Pacheco was so concerned about Ali's health by 1977 that he advised Ali to retire from the sport. When the doctor refused, he was forced to leave the boxer's camp. Muhammad Ali Jr. eventually hired Pacheco back in 1981.
Ali announced his retirement on March 8, 1977. He said in a statement: "I am retiring because I want to concentrate on other things besides boxing." But less than a year later, he changed his mind and decided to resume his career.
During an interview with Larry King in October 1978, Ali said, "I may never get out of this thing but I'm not going down without a fight." He added, "If I have to go 12 rounds to decide my title, then I'll go 12 rounds."
Two months after this interview, Ali fought Leon Spinks in Las Vegas. This was supposed to be his final fight but it turned out to be only his retirement match.
Ali returned from retirement on December 31, 1978. The event was called "The Return of the Fiddle" and it took place at New York's Madison Square Garden. Ali beat Spinks in the tenth round of their rematch by using many low blows during that time period.
Ali concentrated on religion and philanthropy after retiring from boxing in 1981, at the age of 39. In 1984, he was diagnosed with Parkinson's syndrome, which some stories ascribe to boxing-related injuries, however Ali and his doctor both denied the notion. He died in June 2016 at the age of 74.
Before becoming a world champion boxer, Ali had already achieved fame as one of the greatest boxers of all time. He held the title of Heavyweight Champion of the World for 11 years, from 1965 to 1977. During that period, he won a record number of fights (including majority decisions) against top heavyweights such as George Foreman, Joe Frazier, and Jimmy Ellis. After losing his title to Frazier, who later on defeated him in their famous match called "The Thrilla in Manila", Ali returned to the ring in 1978 and went on to win three more fights before finally hanging up his gloves in 1981.
Off the ring, Ali became an international icon and a political activist, fighting for civil rights during the Black Power movement and supporting Iraq in its war against Iran during the 1980s. He also founded the nonprofit organization The Ali Foundation with the goal of helping underprivileged children around the world.
In addition to his role in promoting racial equality, many other causes have been attributed to Ali.
At the conclusion of his boxing career, he was hindered by a Parkinson's disease-related ailment (a disease of the nervous system that results in shaking and weakness of the muscles). Ali's final bout (one of sixty-one) took place in 1981. He lost that fight via TKO to Larry Holmes.
During his career, Ali boxed more than 500 fights over an eight-year period, winning almost all of them by knockout or decision. His record is 378-0-25 with 36 KOs.
After retiring from boxing, Ali had several successful acting roles, most notably as James Bond in Golden Gun and The Champ vs. Apollo Creed for the title of the world heavyweight champion. In 1992, he was given a Nobel Peace Prize for his work with poverty-stricken children and underprivileged adults through his religion Islam.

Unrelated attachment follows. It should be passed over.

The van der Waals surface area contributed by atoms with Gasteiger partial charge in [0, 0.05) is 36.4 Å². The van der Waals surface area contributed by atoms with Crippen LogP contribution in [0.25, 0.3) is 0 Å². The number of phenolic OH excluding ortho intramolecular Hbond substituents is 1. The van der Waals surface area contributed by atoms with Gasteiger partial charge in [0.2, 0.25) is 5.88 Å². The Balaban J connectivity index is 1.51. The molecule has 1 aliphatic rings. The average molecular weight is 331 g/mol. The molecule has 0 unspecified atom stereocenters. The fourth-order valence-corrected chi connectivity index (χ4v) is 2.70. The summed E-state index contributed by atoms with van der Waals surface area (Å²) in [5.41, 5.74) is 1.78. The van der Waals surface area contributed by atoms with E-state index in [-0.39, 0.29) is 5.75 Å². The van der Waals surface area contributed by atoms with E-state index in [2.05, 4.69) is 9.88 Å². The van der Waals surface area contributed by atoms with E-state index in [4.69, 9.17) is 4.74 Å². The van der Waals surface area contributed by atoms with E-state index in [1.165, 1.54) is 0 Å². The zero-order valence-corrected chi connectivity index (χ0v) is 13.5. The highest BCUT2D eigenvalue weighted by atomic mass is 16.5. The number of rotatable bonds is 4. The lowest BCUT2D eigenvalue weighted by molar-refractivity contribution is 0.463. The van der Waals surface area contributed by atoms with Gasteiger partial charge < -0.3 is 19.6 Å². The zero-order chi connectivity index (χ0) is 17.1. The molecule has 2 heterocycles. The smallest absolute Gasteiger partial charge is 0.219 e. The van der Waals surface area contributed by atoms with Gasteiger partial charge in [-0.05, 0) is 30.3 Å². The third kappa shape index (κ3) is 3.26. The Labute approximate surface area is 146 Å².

In 2004, Ali received the Presidential Medal of Freedom from President George W. Bush. In 2013, Ali was named to the National Boxing Hall of Fame in Canastota, New York.
Last but not least, here are some facts about Muhammad Ali: he has been married four times and has nine children. His first marriage was to Veronica Gourley. They divorced in 1972 after only three years of marriage. From 1973 to 1976, he dated Diane Elmore. In 1977, he married Camille "Cissy" Calloway.
Ali became professional shortly after the Olympics in Rome, beginning a new wonderful chapter in his boxing career. He had become a prominent personality across the world by the time he retired in 1981, and his influence had gone beyond athletics into areas such as politics, religion, music, and entertainment. His involvement in these other areas of life will be discussed later.
In 1977, Ali was diagnosed with Parkinson's disease, an incurable neurological condition that affects the brain's production of dopamine. This caused problems with his speech, movement, and mental capacity. In 1980, he was convicted on charges of draft evasion and spent one year in prison. When he got out, he resumed his role as an activist-turned-religious-leader. He delivered speeches around the country and the world and traveled frequently to Africa, where he promoted peace and understanding between the cultures of the United States and Africa.
In April 1996, at the age of 74, Ali came back from retirement to fight Jeff Parker at the Las Vegas Hilton. The bout was named "The Thrilla in Manila", because both fighters were willing the match up. This fight is considered by many to be the greatest sporting event never seen live. It went the full 12 rounds without a knockdown or a submission, making it a true "fistful of fights". The decision was split between referee Larry Irving and judge Joe Cortez, with each man voting their respective scores off.